The second-row seats can’t be heated, the front ones can’t be ventilated, and the side doors can’t be opened by waving your foot under them. A backup camera, parking sensors, and blind-spot monitoring are available, but no other advanced safety tech is offered (although the Highlander SUV built on this platform has a full complement of active safety tech as standard equipment).
But before you cross the Toyota off your list in favor of the Chrysler or the Honda, know that those competitors’ more advanced features come only on the highest trim levels priced deep into the $40,000 zone. For shoppers with tighter budgets, that levels the playing field considerably for the Sienna, which finished first in our2015 minivan comparison test on the strength of its mechanicals and interior layout.
In particular, the Sienna’s seating still stands out. Compared with the Odyssey, its second row slides farther forward for additional cargo space and farther rearward to create unparalleled sprawl-out legroom. The seats are comfier than those in the Odyssey as well as in the Chrysler Pacifica, while the small seat between them that allows eight-person capacity is easier to remove than a similar one in the Odyssey (although we prefer sitting on the Honda’s). Just be mindful that the optional dual sunroof cuts into headroom. Tall teens or adults may find their heads grazing the hard plastic trim surrounding the sunroof.
As before, Toyota’s Entune touchscreen infotainment system is relatively intuitive, but the screen is a long reach away and not as sensitive to inputs as that in the Highlander, making it more likely that you’ll choose the wrong virtual button. Despite the minivan’s lack of advanced safety features, the government still gives the Sienna its top, five-star overall crash rating. It earns the Insurance Institute for Highway Safety’s best rating of Good in all but the new small-overlap frontal crash test, in which it scored the second-best Acceptable rating. Expect the next-generation model to correct that minor blemish.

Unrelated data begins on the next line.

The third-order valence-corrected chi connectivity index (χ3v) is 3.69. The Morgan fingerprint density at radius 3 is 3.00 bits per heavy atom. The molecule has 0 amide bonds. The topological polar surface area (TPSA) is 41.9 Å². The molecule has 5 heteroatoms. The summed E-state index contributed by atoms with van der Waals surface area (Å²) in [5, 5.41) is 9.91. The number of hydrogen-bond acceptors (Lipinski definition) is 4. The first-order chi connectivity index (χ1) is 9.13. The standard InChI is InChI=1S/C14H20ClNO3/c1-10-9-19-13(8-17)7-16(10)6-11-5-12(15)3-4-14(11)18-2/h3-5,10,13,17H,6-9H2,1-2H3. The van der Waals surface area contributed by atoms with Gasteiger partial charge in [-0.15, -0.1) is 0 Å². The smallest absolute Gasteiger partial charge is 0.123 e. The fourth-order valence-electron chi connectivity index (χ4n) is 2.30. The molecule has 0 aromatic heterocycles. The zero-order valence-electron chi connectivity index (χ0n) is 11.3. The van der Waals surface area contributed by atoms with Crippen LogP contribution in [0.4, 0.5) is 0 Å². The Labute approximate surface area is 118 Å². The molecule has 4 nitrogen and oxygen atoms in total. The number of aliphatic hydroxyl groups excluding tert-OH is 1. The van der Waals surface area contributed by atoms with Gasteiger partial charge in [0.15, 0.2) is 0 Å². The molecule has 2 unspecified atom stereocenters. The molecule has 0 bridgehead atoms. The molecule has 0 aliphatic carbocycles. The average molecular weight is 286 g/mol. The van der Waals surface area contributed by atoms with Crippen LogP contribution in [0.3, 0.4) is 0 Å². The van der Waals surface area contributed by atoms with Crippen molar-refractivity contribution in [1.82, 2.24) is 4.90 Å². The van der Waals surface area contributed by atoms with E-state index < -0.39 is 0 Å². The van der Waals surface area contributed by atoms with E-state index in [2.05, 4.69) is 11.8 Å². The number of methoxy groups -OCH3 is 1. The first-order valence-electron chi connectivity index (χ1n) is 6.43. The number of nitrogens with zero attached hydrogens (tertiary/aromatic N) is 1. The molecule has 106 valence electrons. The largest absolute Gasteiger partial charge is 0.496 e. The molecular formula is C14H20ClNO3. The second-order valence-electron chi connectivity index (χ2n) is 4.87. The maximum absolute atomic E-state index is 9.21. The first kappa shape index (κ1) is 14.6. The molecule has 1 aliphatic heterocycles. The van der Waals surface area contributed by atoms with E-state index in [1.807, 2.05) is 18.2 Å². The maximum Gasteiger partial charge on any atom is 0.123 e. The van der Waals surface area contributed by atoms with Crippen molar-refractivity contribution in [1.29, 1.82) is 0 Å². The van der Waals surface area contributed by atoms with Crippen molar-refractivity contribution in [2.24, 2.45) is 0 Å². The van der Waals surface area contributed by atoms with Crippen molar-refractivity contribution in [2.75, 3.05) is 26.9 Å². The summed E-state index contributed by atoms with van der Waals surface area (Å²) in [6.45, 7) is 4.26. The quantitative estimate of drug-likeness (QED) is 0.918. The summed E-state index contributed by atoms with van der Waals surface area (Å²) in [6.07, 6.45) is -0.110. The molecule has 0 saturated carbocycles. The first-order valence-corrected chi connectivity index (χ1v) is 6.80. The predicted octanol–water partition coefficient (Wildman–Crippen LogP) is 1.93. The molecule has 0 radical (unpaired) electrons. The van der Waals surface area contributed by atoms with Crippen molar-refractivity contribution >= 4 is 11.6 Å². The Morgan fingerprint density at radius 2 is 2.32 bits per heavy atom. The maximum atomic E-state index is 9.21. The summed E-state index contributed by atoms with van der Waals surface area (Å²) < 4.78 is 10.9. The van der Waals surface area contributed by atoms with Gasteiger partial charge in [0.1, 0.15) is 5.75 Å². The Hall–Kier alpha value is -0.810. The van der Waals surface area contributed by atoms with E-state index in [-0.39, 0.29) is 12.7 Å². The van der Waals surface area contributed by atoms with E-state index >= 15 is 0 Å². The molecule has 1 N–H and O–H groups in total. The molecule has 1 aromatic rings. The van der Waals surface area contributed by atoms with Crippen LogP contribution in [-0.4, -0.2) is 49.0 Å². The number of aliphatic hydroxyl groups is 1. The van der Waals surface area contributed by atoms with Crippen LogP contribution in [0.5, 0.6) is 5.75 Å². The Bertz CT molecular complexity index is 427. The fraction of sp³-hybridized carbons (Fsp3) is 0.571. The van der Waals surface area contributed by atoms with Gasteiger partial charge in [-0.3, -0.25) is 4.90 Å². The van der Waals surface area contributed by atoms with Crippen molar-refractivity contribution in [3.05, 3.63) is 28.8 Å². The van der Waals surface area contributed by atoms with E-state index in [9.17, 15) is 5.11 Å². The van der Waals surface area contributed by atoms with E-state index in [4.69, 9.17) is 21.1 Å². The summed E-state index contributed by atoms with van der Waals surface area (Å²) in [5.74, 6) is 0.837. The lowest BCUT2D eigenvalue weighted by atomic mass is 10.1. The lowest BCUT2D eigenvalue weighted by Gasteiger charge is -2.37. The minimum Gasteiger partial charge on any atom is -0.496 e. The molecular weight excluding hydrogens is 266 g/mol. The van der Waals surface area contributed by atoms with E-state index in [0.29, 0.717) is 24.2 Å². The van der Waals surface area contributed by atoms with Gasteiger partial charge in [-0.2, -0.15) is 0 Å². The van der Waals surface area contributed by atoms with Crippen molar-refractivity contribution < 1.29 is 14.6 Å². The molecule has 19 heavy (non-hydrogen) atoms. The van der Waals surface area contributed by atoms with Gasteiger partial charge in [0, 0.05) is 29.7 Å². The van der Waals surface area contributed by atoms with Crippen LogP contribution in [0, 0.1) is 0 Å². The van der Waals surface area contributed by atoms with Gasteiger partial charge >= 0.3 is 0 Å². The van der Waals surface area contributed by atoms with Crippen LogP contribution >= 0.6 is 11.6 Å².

It also will be interesting to see where that next-generation Sienna falls on the dynamic spectrum. Toyota currently offers two disparate suspension/steering options. Most trim levels include a suspension that can feel nautical over bumps and undulations. The SE trim level’s “sport-tuned” suspension provides road feel more reminiscent of older Honda Odyssey models. Its higher-effort steering is more precise, too, and imparts a greater sense of control than the overboosted standard setup. Only one in 10 Sienna buyers opts for the SE—it’s definitely worth a back-to-back test drive.
The 11th-hour powertrain update certainly improves the Sienna, but it isn’t enough to make a move against the competition. Then again, the Toyota’s appeal depends on how much money you want to spend—it’s much more competitive at the lower end of the price spectrum—and whether the SE’s sharper driving dynamics hold sway. The sun hasn’t quite set on this trusty minivan, but for those determined to go Toyota, the one lurking over the horizon may be worth the wait.